The UK Chancellor announced a new round of fiscal measures to improve the outlook for the British economy post-pandemic.
The UK Chancellor Rishi Sunak has announced cuts to VAT worth over £4 billion (€4.4 billion) as a lifeline for the struggling British tourism and hospitality sector.
In his summer statement to the House of Commons on Wednesday, the Chancellor told MPs that VAT will be slashed from 20 per cent to 5 per cent until January.
Sunak announced the measures in a bid to get two of the sectors hardest hit by the COVID-19 pandemic to get back on its feet, saying he wanted to see pubs, restaurants, cafes, and B&Bs "bustling again."
The cuts will apply to food, attractions (including zoos and cinemas) and accommodation for the next six months. The cuts will be complemented by a 50% “eat out to help out” discount on eating in restaurants and cafes which will run from Monday to Wednesday throughout August.
However, hospitality worker Hannah who was made redundant this month says "Many people can’t afford to eat, let alone dine out!" She says the Chancellor's move has been too little, too late and if this had been introduced sooner, her job might have been saved: "it’s really just adding insult to injury for those of us who have already been made redundant after months without a wage."
Addressing the Commons, Sunak said: "This has never just been a question of economics, but of values: I believe in the British people’s fortitude and endurance."
"And it is that value, endurance, more than any other, we need to embody now," he says.
"We will not be defined by the crisis but our response to it."
He added that the measures were "a plan to turn our national recovery into millions of stories of personal renewal."
Other measures outlined include a £2 billion (€2.2 billion) youth job creation scheme, with the government looking to fund 350,000 paid six-month job placements for young people.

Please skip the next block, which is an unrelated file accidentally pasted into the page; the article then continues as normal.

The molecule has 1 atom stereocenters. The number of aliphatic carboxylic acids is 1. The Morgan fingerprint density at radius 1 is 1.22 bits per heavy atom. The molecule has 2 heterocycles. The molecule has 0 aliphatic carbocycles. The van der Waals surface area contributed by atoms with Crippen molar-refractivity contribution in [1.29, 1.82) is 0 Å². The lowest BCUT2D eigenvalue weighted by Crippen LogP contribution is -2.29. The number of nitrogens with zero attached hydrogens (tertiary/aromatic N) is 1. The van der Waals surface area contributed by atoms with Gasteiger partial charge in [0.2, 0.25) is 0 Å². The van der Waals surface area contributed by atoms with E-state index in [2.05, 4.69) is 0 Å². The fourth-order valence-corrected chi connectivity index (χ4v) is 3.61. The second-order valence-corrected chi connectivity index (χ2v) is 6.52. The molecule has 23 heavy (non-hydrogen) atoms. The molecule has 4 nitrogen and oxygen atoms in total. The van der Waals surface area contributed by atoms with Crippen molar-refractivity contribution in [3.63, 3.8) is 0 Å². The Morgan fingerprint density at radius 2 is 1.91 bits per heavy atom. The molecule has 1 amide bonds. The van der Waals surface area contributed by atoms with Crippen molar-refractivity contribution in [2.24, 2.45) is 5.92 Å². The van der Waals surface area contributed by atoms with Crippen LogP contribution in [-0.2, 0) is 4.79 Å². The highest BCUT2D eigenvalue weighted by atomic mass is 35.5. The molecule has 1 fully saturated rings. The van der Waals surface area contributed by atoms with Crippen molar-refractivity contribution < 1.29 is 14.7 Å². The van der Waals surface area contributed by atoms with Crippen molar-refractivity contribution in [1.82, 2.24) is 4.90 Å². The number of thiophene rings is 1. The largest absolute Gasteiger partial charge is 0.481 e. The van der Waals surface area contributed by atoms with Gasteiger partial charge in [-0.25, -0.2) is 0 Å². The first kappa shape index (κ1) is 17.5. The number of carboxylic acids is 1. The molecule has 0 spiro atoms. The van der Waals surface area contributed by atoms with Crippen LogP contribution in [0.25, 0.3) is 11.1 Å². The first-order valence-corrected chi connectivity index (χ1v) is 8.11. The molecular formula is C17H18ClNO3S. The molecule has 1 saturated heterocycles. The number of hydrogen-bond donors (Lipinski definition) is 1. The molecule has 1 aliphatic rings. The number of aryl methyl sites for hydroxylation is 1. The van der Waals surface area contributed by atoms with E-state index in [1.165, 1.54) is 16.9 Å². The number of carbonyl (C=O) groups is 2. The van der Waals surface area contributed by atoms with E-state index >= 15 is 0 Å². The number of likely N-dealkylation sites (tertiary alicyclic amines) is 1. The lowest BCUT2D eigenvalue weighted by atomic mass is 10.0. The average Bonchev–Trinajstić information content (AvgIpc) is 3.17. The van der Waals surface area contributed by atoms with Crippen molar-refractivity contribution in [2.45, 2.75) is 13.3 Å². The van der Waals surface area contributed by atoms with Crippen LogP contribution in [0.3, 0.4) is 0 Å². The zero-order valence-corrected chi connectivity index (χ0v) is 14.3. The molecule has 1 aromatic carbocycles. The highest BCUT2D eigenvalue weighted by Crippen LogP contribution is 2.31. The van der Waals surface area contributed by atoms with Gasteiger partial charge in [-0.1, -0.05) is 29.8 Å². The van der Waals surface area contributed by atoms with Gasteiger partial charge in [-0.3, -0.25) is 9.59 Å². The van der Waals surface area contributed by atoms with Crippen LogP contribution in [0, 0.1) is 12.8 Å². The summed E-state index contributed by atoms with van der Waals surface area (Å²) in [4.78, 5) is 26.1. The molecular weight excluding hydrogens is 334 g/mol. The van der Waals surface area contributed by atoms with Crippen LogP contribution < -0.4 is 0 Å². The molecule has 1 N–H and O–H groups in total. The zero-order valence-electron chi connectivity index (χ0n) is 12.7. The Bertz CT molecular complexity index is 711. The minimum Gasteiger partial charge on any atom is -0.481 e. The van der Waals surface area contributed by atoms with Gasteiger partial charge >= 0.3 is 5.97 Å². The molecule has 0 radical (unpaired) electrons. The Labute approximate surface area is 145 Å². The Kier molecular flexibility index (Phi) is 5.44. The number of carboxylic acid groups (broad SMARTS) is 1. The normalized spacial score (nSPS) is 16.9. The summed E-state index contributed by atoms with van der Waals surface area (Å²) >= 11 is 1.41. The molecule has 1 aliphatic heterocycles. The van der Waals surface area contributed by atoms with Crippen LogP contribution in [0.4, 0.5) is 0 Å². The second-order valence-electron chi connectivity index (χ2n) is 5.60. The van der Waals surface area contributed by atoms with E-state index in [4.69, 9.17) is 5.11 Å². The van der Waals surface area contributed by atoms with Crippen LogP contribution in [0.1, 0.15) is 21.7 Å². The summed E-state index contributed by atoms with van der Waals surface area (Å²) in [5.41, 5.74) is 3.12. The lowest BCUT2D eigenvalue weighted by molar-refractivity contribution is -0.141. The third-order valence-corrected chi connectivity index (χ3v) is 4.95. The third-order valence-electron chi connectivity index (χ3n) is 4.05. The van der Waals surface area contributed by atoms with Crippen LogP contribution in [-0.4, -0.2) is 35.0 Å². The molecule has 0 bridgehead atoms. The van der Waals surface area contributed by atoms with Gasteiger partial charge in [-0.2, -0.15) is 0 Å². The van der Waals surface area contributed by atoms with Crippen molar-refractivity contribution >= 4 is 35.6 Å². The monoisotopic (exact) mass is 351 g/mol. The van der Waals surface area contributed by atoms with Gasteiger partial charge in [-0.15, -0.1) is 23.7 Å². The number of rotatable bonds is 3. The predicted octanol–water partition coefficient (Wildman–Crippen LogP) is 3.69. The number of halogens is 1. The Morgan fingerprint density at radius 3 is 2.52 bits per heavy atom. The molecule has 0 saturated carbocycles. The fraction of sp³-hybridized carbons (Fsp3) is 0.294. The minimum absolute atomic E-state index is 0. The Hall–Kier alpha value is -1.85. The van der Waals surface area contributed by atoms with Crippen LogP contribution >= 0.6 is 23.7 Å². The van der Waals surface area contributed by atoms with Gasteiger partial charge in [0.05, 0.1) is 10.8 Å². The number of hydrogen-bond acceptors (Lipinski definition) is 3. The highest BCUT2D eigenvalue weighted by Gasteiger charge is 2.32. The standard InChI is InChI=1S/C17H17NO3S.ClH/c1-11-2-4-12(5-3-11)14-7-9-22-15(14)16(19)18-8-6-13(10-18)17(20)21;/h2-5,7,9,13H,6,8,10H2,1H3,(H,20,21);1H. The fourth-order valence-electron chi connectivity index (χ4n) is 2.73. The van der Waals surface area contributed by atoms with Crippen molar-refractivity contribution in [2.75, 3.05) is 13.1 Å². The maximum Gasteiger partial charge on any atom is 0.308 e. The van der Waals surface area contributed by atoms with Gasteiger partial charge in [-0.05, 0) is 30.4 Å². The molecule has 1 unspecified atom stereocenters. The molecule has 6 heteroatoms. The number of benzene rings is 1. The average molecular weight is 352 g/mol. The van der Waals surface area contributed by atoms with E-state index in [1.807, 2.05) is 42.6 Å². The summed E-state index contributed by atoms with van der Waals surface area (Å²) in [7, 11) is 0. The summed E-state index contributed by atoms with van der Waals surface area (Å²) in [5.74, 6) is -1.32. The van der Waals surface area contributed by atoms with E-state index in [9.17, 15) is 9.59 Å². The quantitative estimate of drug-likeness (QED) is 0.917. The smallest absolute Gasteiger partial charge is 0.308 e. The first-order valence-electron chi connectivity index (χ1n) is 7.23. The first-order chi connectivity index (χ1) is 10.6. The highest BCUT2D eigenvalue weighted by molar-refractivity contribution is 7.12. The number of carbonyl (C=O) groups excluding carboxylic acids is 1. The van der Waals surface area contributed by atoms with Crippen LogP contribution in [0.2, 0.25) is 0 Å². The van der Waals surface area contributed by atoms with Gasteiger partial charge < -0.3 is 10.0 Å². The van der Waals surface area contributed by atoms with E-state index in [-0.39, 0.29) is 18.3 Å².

Sunak also announced the doubling of the number of work coaches at Job Centres across the UK in a bid to stop unemployment rising further as a consequence of the coronavirus pandemic.
The Treasury has also proposed a £1,000 (€1,100) bonus for employers for each member of staff currently furloughed - some 9.4 million across the UK - who return to work.
Charlotte Gattward, Managing director of Gattwards of Hitchin, the UK's oldest family-run jewellers has mixed feelings about today's announcement, stating: "we are disappointed that the VAT cut did not extend to retail which has been hard hit by the pandemic."
She continues: "We do have a number of team members still on furlough though and so the £1,000 bonus for un-furloughing team members will be helpful although without a crystal ball we just don’t know how quickly business will pick up."
The government also announced a cut in stamp duty to stimulate the stagnating housing market, temporarily raising the threshold from £125,000 to £500,000 (€139,000 to €555,000) until March 31, 2021. Sarah Gardener, Partner and Head of Real Estate & Construction for Shaw Gibbs says: "It is estimated that almost one in 10 sales will now be immediately Stamp Duty free."
She adds, "Despite the huge shock the sector has suffered as a result of the suspension of trading during the COVID-19 lockdown, these early weeks indicate that the residential property market is making a steady recovery."
"There is a quiet optimism amongst those in the profession and this announcement should only help to sustain the recovery further.”
Responding to the Chancellor's statement, Labour's Shadow Chancellor, Annelise Dodds blasted the government for not announcing a "back to work Budget," adding, "It has taken them almost 10 years to catch up."
She also urged the government to "recognise the challenge faced by old job seekers who are facing unemployment for the first time."